There was to be a demi-lune'at Town Gate, which then became known as the Landport Gate. De Gomme's plans for the outworks were carried out between 1665 and 1670, but he began a second phase of fortification in the 1670s, when he redesigned the inner Elizabethan bastioned trace with walls revetted in stone.

This work was carried out from 1677 to 1685. The Elizabethan bastions were remodelled (especially Pembroke Bastion which was considered too shallow), but the form of the fortifications remained essentially the same.

Instead of arrow-heads, the bastions had false brays'in the flanks to increase their firepower, and Town Bastion had a cavalier. De Gomme built other fortifications to protect the dockyard at Portsmouth; a battery was built stretching from the Point Gate to the Round Tower and the dockyard itself, which lay to the north of the town, was enclosed by an earthwork bastioned trace.

On the opposite side of the channel de Gomme built a fort on Gosport Point (called Fort Blockhouse) and fortified the town of Gosport with a bastioned trace. To the north of Gosport he built a small fort on Burrow Island, called James Fort. The map to the right shows the area of Portsmouth with de Gomme's fortifications.

In 1701 the War of the Spanish Succession'broke out in Europe and again Britain plunged into a naval conflict with France. Although there was no real threat of an invasion during this time, thought was given to the defences of the rapidly growing town and dockyard of Portsmouth. An engineer called Talbot Edwards drew up a plan for extending the dockyard's fortifications, but in the end his plans were not carried out.

The next major work on the fortifications of Portsmouth spanned the years 1730-1750 and beyond. Colonel Desmaretz carried out extensive work to strengthen the ramparts, but the trace of the fortifications as set down by de Gomme some years earlier was retained.

Desmaretz remodelled de Gomme's bastions and ramparts by adding a continuous false bray at the top of the wall, which gave the garrison's troops a safe place to shoot from at the top of the scarp and three additional demi-lunes were constructed; East Ravelin, Montague's Ravelin and King's Ravelin. The outer ditch was considered superfluous in the face of these improvements and was removed at the same time.

The southern corner of the defences was considered vulnerable, so Desmaretz enlarged the small counterguard'(known as King's Counterguard)that de Gomme had built in front of King's Bastion, extending it eastwards to meet King's Ravelin.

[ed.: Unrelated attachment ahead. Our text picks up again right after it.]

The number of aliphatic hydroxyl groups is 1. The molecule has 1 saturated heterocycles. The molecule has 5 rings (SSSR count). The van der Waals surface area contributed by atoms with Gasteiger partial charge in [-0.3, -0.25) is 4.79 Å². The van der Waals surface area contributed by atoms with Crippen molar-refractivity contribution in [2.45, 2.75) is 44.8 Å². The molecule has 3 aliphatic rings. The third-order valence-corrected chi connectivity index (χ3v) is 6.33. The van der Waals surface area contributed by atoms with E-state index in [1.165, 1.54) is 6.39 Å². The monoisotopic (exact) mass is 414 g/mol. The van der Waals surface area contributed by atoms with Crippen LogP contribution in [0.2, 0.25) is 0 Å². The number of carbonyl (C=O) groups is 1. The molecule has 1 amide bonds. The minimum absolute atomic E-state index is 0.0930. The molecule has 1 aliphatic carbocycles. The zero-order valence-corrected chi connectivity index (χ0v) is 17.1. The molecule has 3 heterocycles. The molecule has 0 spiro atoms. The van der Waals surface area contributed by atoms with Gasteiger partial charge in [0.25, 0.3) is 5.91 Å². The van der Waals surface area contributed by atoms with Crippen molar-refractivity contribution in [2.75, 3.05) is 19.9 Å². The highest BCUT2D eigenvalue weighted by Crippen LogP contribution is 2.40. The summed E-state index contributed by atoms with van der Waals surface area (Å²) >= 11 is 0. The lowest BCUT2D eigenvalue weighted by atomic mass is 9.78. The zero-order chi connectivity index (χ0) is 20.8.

Another reinforcement to this sector of the fortifications made at this time was the Spur Redoubt. Originally a redan'constructed as part of de Gomme's fortifications, this work was rebuilt in stone and transformed into a powerful battery. The guns mounted along the southern face of the Spur Redoubt supported the King's Counterguard but also guarded against enemy ships.

The western curtain wall overlooking the harbour was strengthened with a covered way and the Camber was guarded by the Camber Bastion, which contained a magazine. Desmaretz also extended the fortifications of Gosport.

The defences to the north, which consisted of a small redoubt built by de Gomme, were transformed in 1757 by the construction of the Hilsea Lines, which ran along the entire northern side of Portsea Island (which is in reality a penninsula). Minor reinforcement work continued on the fortifications of Porstmouth itself and in the surrounding area until the end of the Napoleonic Wars. This work included the construction of the Point Battery, a series of casemates placed around the Round Tower and the rebuilding of the top section of the Square Tower to turn it into a semaphore station.

The first part of the 19th century saw more additions to the fortifications, including the construction of a bastioned trace protecting the dockyard. These fortifications, known as the Portsea Lines, extended northwards from the town of Portsmouth. Consisting of four bastions and three demi-lunes, the lines enclosed not only the dockyard but the area called Portsea, where the dockyard workers lived.

In the 1850s and 1860s there were new fears of a French invasion, but by this time the bastioned fortifications of Portsmouth were obselete. A series of outlying polygonal forts were constructed to the north of the town and the Hilsea Lines were strengthened. In the 1870s the walls around Portsmouth were demolished along with the Portsea Lines.

Visiting Portsmouth

Although the ramparts were mostly demolished in the 1870s, there are some significant remains of Portsmouth's once-impressive fortifications. Along the coast very little demolition took place, since the fortifications there were not inhibiting developement.

This means that the stretch of walls running from the Round Tower to King's Bastion has survived, which includes the 18-gun battery, the Square Tower and the Saluting Platform. All these are in good condition and are well maintained by the authorities. The Round Tower can be visited without charge at any time but the Square Tower is not open to the public.

The Spur Redoubt was demolished and covered by a large concrete sea wall until excavations in the 1990s rediscovered the lower walls, which can now be seen. A modern bridge across the ditch connects the Spur Redoubt with the sally port in the curtain wall near King's Bastion.

The landward fortificatons however, have almost entirely disappeared. The Landport Gate, built in 1760, is the only gate that remains in its original position. King James Gate was built by de Gome in 1687 at The Point and it is now located some distance to the north-east on Burnaby Road.

Portsmouth is easily accessible by train and Portsmouth Harbour station is located very close to the surviving fortifications. Nearby fortified places include Gosport, Southsea Castle and Carisbrooke Castle on the Isle of Wight.